Theses Doctoral

"On Earth as It Is in Heaven?" The Creation of the Bastides of Southwest France

Love, Melissa Jordan

In southwest France starting in the early thirteenth century, an estimated 500 to 700 new towns were created over the course of about 150 years. These new towns, or "bastides," were most often created on unoccupied lands and took the form of a geometric grid plan that was designed around a central market square ringed with arcades, or couverts. Created for economic trade and settlement purposes, the bastides represent one of the first forays into urban planning on a grid system since late Roman times, especially on such a large scale, and they coincide with new economic and political rights and grants of land laid out in the town charters to attract inhabitants to move to the new communities.

Many of the bastides were founded by the kings of France and England, as well as local lords including Count Raymond VII of Toulouse, and were made in cooperation with local landowners who were often Cistercian monasteries or minor nobility. While many studies thus far have focused on the economic and political implications for these charters, which included sales and property taxes that replaced traditional tithing, other scholarship has focused on their geographic placement and their geometric planning. However, few have addressed larger issues of identity formation, the social production of space, visual relationships such as between the market hall and the church, or the impact of the Cathar heresy in the region on the relationship between bastides and ecclesiastic authorities.

This dissertation addresses these issues of social context, town design, and architectural form. The Cathar heresy was initially put down by a crusade called by Innocent III and resulted in the wholesale destruction of many cities in southwest France. The bastides were created partly as a consequence of the devastation in order to fulfill the need for new settlements. Because of this history of heresy, many bastides were built on former Cathar lands and utilized a strong stamp of authority through naming practice and the development of over-large church clocher-porches that dominate the town squares. Other bastides reflect identity and ambition through the appropriation of European city names, most of them Spanish or Italian, many of which were developing new economic and political rights of their own that were allowing them to thrive. These included the Fueros de Valencia and the Liber Paradisus of Bologna, which targeted the merchant class at the expense of the nobility, and the latter did so through the rhetoric of biblical metaphor. Many of the names used by the bastides were Italian communes, which had a tradition of written odes that described the ideal city in language that included the visual description of compact, state homes on organized, broad streets. These reflect the wide straight streets of the bastides and not the narrow, overbuilt urban tangle that was more common in medieval cities.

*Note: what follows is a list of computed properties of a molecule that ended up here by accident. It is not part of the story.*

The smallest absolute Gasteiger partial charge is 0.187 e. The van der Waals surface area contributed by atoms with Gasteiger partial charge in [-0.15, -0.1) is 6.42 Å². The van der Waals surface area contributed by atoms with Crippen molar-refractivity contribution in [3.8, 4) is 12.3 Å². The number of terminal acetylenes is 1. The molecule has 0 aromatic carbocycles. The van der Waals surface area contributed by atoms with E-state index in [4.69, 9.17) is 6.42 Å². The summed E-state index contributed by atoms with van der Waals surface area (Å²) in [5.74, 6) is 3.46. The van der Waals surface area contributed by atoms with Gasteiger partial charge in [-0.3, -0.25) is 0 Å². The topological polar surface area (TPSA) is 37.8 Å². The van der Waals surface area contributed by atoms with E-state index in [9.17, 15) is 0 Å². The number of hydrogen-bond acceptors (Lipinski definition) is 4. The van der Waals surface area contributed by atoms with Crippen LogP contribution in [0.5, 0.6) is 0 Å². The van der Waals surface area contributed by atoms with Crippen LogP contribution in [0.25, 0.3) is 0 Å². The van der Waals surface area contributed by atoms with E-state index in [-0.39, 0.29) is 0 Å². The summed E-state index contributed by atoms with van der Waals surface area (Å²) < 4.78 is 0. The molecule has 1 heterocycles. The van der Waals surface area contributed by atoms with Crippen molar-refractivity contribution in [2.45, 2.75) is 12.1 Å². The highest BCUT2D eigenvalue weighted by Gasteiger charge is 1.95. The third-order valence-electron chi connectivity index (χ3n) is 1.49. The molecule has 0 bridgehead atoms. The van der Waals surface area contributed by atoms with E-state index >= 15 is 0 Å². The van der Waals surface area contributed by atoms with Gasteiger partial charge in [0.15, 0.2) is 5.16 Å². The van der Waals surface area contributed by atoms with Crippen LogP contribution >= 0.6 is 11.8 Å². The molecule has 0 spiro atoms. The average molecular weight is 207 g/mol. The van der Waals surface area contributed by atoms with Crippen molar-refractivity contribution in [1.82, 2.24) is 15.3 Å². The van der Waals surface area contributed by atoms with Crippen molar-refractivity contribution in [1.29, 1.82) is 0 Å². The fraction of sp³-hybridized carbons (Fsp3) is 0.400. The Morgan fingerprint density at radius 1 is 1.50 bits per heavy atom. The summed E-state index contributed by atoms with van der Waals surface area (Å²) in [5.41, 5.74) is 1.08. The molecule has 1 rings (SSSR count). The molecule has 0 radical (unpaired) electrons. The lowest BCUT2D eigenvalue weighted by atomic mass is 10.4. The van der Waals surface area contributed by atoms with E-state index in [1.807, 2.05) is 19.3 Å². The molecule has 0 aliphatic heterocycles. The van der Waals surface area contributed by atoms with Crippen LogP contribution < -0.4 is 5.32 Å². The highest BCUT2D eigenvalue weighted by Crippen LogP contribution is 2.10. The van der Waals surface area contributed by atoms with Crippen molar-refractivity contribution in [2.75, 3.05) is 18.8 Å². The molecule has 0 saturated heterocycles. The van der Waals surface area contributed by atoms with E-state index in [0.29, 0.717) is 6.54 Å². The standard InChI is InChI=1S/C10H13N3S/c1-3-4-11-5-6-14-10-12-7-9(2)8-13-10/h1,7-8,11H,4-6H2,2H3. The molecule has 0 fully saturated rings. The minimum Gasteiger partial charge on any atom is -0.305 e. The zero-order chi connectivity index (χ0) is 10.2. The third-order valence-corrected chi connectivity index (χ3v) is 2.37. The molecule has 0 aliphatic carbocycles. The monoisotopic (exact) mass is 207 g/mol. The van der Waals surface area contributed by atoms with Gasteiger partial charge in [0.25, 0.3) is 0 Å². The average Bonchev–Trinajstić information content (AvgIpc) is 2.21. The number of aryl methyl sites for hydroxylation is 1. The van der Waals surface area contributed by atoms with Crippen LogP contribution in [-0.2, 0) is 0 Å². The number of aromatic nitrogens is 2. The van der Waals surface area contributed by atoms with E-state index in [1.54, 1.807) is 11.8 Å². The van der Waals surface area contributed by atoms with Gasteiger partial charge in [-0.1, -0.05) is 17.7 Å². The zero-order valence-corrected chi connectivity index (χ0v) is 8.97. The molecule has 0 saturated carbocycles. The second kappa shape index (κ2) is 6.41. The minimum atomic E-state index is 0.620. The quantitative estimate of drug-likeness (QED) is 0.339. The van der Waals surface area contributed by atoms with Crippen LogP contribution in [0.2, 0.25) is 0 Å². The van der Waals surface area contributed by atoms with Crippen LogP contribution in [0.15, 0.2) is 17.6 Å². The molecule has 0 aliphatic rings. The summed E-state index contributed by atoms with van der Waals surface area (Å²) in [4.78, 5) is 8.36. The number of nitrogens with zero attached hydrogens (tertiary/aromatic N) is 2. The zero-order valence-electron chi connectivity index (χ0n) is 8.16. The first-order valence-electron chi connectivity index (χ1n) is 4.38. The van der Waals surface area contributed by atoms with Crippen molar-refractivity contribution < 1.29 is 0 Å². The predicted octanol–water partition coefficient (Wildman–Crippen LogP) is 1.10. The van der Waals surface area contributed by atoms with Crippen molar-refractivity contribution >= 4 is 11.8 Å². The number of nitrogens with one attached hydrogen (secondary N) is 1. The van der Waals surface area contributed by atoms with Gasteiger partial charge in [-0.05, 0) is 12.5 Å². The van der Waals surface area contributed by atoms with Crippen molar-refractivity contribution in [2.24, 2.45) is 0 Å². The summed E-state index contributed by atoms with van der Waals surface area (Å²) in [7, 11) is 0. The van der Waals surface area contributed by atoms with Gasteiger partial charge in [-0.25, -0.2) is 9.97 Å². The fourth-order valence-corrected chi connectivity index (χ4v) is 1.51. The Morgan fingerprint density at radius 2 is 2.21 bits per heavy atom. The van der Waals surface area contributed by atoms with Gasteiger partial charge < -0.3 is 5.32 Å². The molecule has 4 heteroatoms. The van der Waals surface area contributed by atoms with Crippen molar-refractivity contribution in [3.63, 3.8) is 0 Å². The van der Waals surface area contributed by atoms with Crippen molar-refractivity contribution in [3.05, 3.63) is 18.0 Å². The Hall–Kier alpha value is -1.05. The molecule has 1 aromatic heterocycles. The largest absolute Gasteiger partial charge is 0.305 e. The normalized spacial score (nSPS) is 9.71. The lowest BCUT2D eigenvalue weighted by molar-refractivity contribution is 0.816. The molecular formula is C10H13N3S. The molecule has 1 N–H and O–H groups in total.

Though the underlying geometry of bastides is somewhat tenuous, the massive size of some of their squares stands as a marker of their founders' ambition. Metrological investigation shows that they were designed in proportion with the market halls, are often oriented with the cardinal directions, and appear to use mainly the Roman or royal foot length in whole numbers that could be subdivided into an even number of house lots. The churches of the bastides display more pronounced geometry and were also proportional to the town lots; however, they seem divided between those that aligned themselves with the new town grid and those that were built against the grid in order to maintain a strict east-west alignment or to maintain a direct sightline into the square. These churches also display a plain Cistercian-like simplicity in form, a reflection not only of that monastic order but the presence of the mendicants and the latent belief system of the Cathars that rejected materiality. They also use hallmarks of military and ecclesiastic architecture in common with the region's cathedrals. However, many of these elements were not functional, suggesting they were an aesthetic choice. Some, in fact, were added artificially during the nineteenth century in order to celebrate the medieval heritage of France.

I also address how bastides became bearers of meaning, addressing the issue of loose ties to Roman sources and the writings of Vitruvius. I also suggest possible ties to the Heavenly City of Jerusalem through churches that replicate the Holy Sepulchre and the similarity of their form and geometry to Beatus manuscripts depicting the Heavenly Jerusalem in the Book of Revelation. One such manuscript was made for the English monarchy the same decade that the English began founding bastides. However, the bastides also acquired meaning through ceremony, including the ritualistic raising of the pau staff bearing the arms of the founder and another reference to the local bishop riding into the bastide on a white mule. Through this examination of the bastides through their formal, ritualistic, and social context, we get a more holistic understanding of the production of space and meaning, and how such urban spaces were created and used over time.

Geographic Areas


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More About This Work

Academic Units
Art History and Archaeology
Thesis Advisors
Murray, Stephen D.
Ph.D., Columbia University
Published Here
August 23, 2012